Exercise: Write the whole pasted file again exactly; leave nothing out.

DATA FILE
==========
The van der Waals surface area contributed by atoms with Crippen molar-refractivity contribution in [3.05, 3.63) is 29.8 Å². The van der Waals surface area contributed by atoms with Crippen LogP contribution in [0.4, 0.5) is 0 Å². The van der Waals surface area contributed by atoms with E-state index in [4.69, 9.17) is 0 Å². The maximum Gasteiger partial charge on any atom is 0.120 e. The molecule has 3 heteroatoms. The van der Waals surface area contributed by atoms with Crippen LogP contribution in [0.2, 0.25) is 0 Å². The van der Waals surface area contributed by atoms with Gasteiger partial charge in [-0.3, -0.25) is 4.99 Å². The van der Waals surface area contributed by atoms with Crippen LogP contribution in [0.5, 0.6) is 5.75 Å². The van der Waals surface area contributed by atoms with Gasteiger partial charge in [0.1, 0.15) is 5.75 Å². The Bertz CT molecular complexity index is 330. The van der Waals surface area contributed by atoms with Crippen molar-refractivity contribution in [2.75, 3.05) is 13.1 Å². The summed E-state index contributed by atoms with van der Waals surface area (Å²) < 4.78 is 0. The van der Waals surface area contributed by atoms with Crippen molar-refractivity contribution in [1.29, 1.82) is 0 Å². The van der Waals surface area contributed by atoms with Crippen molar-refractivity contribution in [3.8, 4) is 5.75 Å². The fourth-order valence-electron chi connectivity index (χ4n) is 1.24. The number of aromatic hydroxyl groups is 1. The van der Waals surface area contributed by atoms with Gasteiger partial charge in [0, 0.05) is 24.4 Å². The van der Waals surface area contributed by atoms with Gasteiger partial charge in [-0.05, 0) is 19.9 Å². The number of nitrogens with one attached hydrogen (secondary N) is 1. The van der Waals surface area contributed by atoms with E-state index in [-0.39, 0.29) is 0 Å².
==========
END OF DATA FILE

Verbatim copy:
The van der Waals surface area contributed by atoms with Crippen molar-refractivity contribution in [3.05, 3.63) is 29.8 Å². The van der Waals surface area contributed by atoms with Crippen LogP contribution in [0.4, 0.5) is 0 Å². The van der Waals surface area contributed by atoms with E-state index in [4.69, 9.17) is 0 Å². The maximum Gasteiger partial charge on any atom is 0.120 e. The molecule has 3 heteroatoms. The van der Waals surface area contributed by atoms with Crippen LogP contribution in [0.2, 0.25) is 0 Å². The van der Waals surface area contributed by atoms with Gasteiger partial charge in [-0.3, -0.25) is 4.99 Å². The van der Waals surface area contributed by atoms with Crippen LogP contribution in [0.5, 0.6) is 5.75 Å². The van der Waals surface area contributed by atoms with Gasteiger partial charge in [0.1, 0.15) is 5.75 Å². The Bertz CT molecular complexity index is 330. The van der Waals surface area contributed by atoms with Crippen molar-refractivity contribution in [2.75, 3.05) is 13.1 Å². The summed E-state index contributed by atoms with van der Waals surface area (Å²) < 4.78 is 0. The van der Waals surface area contributed by atoms with Crippen molar-refractivity contribution in [1.29, 1.82) is 0 Å². The van der Waals surface area contributed by atoms with Crippen molar-refractivity contribution in [3.8, 4) is 5.75 Å². The fourth-order valence-electron chi connectivity index (χ4n) is 1.24. The number of aromatic hydroxyl groups is 1. The van der Waals surface area contributed by atoms with Gasteiger partial charge in [0, 0.05) is 24.4 Å². The van der Waals surface area contributed by atoms with Gasteiger partial charge in [-0.05, 0) is 19.9 Å². The number of nitrogens with one attached hydrogen (secondary N) is 1. The van der Waals surface area contributed by atoms with E-state index in [-0.39, 0.29) is 0 Å².